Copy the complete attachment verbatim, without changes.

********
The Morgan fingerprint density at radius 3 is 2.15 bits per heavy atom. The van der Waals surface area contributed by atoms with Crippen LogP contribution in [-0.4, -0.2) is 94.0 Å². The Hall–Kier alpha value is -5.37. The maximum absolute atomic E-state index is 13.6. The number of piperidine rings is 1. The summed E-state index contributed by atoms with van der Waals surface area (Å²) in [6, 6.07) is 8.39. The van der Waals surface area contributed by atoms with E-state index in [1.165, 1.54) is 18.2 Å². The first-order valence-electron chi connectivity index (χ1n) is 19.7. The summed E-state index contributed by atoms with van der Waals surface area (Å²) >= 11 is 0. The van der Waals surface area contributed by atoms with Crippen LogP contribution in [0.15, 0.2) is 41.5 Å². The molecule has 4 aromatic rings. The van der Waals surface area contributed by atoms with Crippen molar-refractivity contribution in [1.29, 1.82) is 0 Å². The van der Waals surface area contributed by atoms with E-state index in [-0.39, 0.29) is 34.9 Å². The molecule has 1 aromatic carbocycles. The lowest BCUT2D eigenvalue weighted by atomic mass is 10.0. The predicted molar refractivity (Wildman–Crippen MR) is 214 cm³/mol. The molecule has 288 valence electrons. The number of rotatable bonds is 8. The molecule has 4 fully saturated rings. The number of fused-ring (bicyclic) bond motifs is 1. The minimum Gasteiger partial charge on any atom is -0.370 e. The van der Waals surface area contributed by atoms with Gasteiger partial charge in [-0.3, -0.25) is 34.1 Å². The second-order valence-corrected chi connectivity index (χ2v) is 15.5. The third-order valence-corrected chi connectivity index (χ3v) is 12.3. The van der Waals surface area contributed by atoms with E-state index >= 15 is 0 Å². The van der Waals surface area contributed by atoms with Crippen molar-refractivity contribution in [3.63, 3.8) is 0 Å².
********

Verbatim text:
The Morgan fingerprint density at radius 3 is 2.15 bits per heavy atom. The van der Waals surface area contributed by atoms with Crippen LogP contribution in [-0.4, -0.2) is 94.0 Å². The Hall–Kier alpha value is -5.37. The maximum absolute atomic E-state index is 13.6. The number of piperidine rings is 1. The summed E-state index contributed by atoms with van der Waals surface area (Å²) in [6, 6.07) is 8.39. The van der Waals surface area contributed by atoms with E-state index in [1.165, 1.54) is 18.2 Å². The first-order valence-electron chi connectivity index (χ1n) is 19.7. The summed E-state index contributed by atoms with van der Waals surface area (Å²) >= 11 is 0. The van der Waals surface area contributed by atoms with Crippen LogP contribution in [0.15, 0.2) is 41.5 Å². The molecule has 4 aromatic rings. The van der Waals surface area contributed by atoms with Crippen molar-refractivity contribution in [1.29, 1.82) is 0 Å². The van der Waals surface area contributed by atoms with E-state index in [-0.39, 0.29) is 34.9 Å². The molecule has 1 aromatic carbocycles. The lowest BCUT2D eigenvalue weighted by atomic mass is 10.0. The predicted molar refractivity (Wildman–Crippen MR) is 214 cm³/mol. The molecule has 288 valence electrons. The number of rotatable bonds is 8. The molecule has 4 fully saturated rings. The number of fused-ring (bicyclic) bond motifs is 1. The minimum Gasteiger partial charge on any atom is -0.370 e. The van der Waals surface area contributed by atoms with Gasteiger partial charge in [-0.3, -0.25) is 34.1 Å². The second-order valence-corrected chi connectivity index (χ2v) is 15.5. The third-order valence-corrected chi connectivity index (χ3v) is 12.3. The van der Waals surface area contributed by atoms with E-state index >= 15 is 0 Å². The van der Waals surface area contributed by atoms with Crippen molar-refractivity contribution in [3.63, 3.8) is 0 Å².